Amazon’s Bogus Anti-Apple Crusade
Photo Credit: Andrey Bayda / Shutterstock.com
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Apple attorneys are set to meet on Monday with U.S. District Judge Denise Cote, the latest chapter in a strange and nonsensical legal battle.
The case in question involves another of America’s biggest companies, Amazon, and its contention that Apple has been colluding to keep e-book prices artificially high. Antitrust lawsuits are never friendly, but the animosity between some key players in this battle of tech giants is extraordinary — and for good reason.
You may remember that Amazon helped persuade the U.S. Department of Justice to sue Apple in April 2012, claiming that Apple conspired with five of the nation’s largest publishers to fix the price of e-books at a level different than what Amazon had set. Amazon, the web’s biggest retailer, had been selling published books at a money-losing rate of $9.99. Why? To get us to buy its Kindle e-book reader, and to dominate the e-book market. Amazon’s strategy worked. According to court documents, the firm soon controlled 90 percent of the e-book market.
This meant that publishers — who had invested in the writing, production, promotion and distribution of these books — couldn’t sell their wares at the recommended retail price of $14.99. Nor could brick-and-mortar stores match Amazon’s money-losing discounts. Amazon’s product-dumping and predatory pricing helped bankrupt many small-town bookstores. Yet, neither publishers nor independent booksellers sued Amazon, even though they might have had a good case (as we’ll soon see).
So how did this wacky e-book case get so far?
It started in the Rainier Tower in Seattle, home of Steve Berman and his law firm, Hagens Berman Sobol Shapiro LLP. The gifted litigator works in a blue-gray steel building designed by one of Seattle’s native sons, Minoru Yamasaki (also the architect of the World Trade Center in Manhattan). He built the tower atop an 11-story concrete base that, like an inverted pyramid, widens as it ascends. The effect is disorienting. Visitors swear it has at least 40 stories, but insiders know that the tower supports only 29 floors, all balanced on an extremely narrow pedestal.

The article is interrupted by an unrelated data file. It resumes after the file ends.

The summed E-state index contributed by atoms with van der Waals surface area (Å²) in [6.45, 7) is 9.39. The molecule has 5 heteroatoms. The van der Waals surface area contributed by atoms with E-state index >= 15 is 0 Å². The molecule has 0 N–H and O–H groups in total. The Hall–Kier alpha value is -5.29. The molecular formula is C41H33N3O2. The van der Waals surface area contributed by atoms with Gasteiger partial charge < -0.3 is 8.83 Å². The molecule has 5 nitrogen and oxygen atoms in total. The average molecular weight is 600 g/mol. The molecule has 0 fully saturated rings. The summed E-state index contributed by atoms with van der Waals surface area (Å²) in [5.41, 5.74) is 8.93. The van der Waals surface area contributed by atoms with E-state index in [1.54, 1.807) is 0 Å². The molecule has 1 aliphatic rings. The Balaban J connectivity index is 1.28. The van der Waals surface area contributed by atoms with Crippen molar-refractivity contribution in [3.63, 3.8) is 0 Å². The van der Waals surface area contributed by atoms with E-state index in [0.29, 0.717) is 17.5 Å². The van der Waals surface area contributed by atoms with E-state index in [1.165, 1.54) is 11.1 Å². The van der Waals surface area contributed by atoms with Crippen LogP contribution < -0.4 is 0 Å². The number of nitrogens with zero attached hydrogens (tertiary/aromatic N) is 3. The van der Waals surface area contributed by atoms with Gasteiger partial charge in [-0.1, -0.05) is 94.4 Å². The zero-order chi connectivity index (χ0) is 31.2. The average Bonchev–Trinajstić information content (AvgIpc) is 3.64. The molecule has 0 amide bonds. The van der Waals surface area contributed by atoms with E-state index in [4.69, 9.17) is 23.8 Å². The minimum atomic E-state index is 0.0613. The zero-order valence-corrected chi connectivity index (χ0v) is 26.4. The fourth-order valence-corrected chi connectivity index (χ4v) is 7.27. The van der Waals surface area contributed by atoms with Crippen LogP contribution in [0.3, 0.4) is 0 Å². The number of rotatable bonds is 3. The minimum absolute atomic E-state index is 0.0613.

Berman works in a long, narrow office lined by windows. Visiting his suite can be unsettling: You either gaze straight out at the birds cartwheeling through the clouds, or glance down thousands of terrifying feet to Seattle’s noisy streets. Berman is a calm man who made his name serving as a special assistant attorney general for 13 states in the Big Tobacco case. He was one of two private attorneys on the negotiating team, which produced a $206 billion settlement for states. Over the years, he’s devised sound legal strategies to sue Blue Cross, Microsoft and Visa in class-action suits.
Yet every industry has its own patois and whenever Berman files a new case, he tends to master a new language. Take his 2001 price-fixing suit against Merck, Pfizer and dozens of other drugmakers. Berman claimed that Big Pharma had long engaged in “a cartel and a conspiracy” by reporting fictitious drug prices. But he couldn’t break the code. It was only after he hired an ex-drug rep to translate the industry’s terms that Berman cracked the case. He won about $500 million for pensioners, consumers and his firm.
In the Amazon case, Berman has alleged that Apple and the publishers colluded against consumers. His case rests on the assumption that the “correct” price of the Kindle editions of published books is $9.99. (That’s like saying that the discounted price of a Mustang automobile on Cal Worthington’s lot is the only “right” price, not the sticker price listed at Ford dealerships.)
Berman’s analysis used price as a means of charging violations of the Sherman Antitrust Act. “The real issue,” explained Dan Crane, professor of law at the University of Michigan, “is whether Apple orchestrated agreement among publishers, or whether it just negotiated a hard deal with them.”